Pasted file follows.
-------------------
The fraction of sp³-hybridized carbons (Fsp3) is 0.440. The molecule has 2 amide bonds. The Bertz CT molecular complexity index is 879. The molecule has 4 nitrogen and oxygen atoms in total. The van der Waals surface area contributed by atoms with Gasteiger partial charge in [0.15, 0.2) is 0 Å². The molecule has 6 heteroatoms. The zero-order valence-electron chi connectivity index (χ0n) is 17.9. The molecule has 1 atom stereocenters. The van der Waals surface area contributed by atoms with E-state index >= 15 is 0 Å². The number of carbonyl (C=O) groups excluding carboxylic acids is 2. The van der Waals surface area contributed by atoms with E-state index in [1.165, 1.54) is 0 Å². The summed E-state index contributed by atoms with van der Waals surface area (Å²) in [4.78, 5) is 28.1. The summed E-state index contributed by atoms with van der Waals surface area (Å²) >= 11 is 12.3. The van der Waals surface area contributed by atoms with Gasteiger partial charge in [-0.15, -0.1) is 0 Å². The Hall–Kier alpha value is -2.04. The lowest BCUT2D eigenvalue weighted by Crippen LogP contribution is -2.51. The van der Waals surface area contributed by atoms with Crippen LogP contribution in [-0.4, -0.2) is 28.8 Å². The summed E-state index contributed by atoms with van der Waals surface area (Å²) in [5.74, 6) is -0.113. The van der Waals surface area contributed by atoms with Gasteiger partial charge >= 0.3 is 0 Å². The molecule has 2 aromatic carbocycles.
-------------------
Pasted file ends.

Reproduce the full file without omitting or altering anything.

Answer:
The fraction of sp³-hybridized carbons (Fsp3) is 0.440. The molecule has 2 amide bonds. The Bertz CT molecular complexity index is 879. The molecule has 4 nitrogen and oxygen atoms in total. The van der Waals surface area contributed by atoms with Gasteiger partial charge in [0.15, 0.2) is 0 Å². The molecule has 6 heteroatoms. The zero-order valence-electron chi connectivity index (χ0n) is 17.9. The molecule has 1 atom stereocenters. The van der Waals surface area contributed by atoms with E-state index >= 15 is 0 Å². The number of carbonyl (C=O) groups excluding carboxylic acids is 2. The van der Waals surface area contributed by atoms with E-state index in [1.165, 1.54) is 0 Å². The summed E-state index contributed by atoms with van der Waals surface area (Å²) in [4.78, 5) is 28.1. The summed E-state index contributed by atoms with van der Waals surface area (Å²) >= 11 is 12.3. The van der Waals surface area contributed by atoms with Gasteiger partial charge in [-0.15, -0.1) is 0 Å². The Hall–Kier alpha value is -2.04. The lowest BCUT2D eigenvalue weighted by Crippen LogP contribution is -2.51. The van der Waals surface area contributed by atoms with Crippen LogP contribution in [-0.4, -0.2) is 28.8 Å². The summed E-state index contributed by atoms with van der Waals surface area (Å²) in [5.74, 6) is -0.113. The van der Waals surface area contributed by atoms with Gasteiger partial charge >= 0.3 is 0 Å². The molecule has 2 aromatic carbocycles.